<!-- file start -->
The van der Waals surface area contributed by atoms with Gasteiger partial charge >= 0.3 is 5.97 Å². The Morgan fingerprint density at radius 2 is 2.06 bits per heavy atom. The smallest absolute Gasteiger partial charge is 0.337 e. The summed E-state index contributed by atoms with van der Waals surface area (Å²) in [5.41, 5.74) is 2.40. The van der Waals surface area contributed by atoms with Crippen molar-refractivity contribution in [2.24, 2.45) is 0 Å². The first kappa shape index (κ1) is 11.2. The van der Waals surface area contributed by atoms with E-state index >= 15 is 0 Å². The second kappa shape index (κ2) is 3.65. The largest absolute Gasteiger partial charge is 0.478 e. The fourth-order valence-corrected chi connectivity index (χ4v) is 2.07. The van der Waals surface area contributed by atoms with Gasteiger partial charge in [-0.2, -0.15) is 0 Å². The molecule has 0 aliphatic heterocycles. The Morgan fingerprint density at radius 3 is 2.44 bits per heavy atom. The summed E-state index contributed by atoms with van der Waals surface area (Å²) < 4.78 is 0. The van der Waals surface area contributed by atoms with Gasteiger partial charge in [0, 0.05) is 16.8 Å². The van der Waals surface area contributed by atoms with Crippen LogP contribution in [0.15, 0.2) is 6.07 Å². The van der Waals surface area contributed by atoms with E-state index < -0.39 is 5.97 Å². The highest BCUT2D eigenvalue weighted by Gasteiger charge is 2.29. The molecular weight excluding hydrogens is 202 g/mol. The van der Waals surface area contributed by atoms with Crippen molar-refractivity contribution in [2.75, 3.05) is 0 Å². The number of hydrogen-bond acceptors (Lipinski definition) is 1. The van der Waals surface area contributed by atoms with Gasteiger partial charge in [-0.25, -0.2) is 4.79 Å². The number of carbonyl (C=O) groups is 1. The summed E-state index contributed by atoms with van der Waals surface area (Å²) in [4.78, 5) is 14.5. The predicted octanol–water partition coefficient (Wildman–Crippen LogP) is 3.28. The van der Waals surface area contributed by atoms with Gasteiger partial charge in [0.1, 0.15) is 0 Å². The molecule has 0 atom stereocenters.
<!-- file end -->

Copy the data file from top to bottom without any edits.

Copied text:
The van der Waals surface area contributed by atoms with Gasteiger partial charge >= 0.3 is 5.97 Å². The Morgan fingerprint density at radius 2 is 2.06 bits per heavy atom. The smallest absolute Gasteiger partial charge is 0.337 e. The summed E-state index contributed by atoms with van der Waals surface area (Å²) in [5.41, 5.74) is 2.40. The van der Waals surface area contributed by atoms with Crippen molar-refractivity contribution in [2.24, 2.45) is 0 Å². The first kappa shape index (κ1) is 11.2. The van der Waals surface area contributed by atoms with E-state index >= 15 is 0 Å². The second kappa shape index (κ2) is 3.65. The largest absolute Gasteiger partial charge is 0.478 e. The fourth-order valence-corrected chi connectivity index (χ4v) is 2.07. The van der Waals surface area contributed by atoms with Gasteiger partial charge in [-0.2, -0.15) is 0 Å². The molecule has 0 aliphatic heterocycles. The Morgan fingerprint density at radius 3 is 2.44 bits per heavy atom. The summed E-state index contributed by atoms with van der Waals surface area (Å²) < 4.78 is 0. The van der Waals surface area contributed by atoms with Gasteiger partial charge in [0, 0.05) is 16.8 Å². The van der Waals surface area contributed by atoms with Crippen LogP contribution in [0.15, 0.2) is 6.07 Å². The van der Waals surface area contributed by atoms with E-state index < -0.39 is 5.97 Å². The highest BCUT2D eigenvalue weighted by Gasteiger charge is 2.29. The molecular weight excluding hydrogens is 202 g/mol. The van der Waals surface area contributed by atoms with Crippen molar-refractivity contribution in [2.75, 3.05) is 0 Å². The number of hydrogen-bond acceptors (Lipinski definition) is 1. The van der Waals surface area contributed by atoms with Gasteiger partial charge in [-0.25, -0.2) is 4.79 Å². The number of carbonyl (C=O) groups is 1. The summed E-state index contributed by atoms with van der Waals surface area (Å²) in [4.78, 5) is 14.5. The predicted octanol–water partition coefficient (Wildman–Crippen LogP) is 3.28. The van der Waals surface area contributed by atoms with Gasteiger partial charge in [0.1, 0.15) is 0 Å². The molecule has 0 atom stereocenters.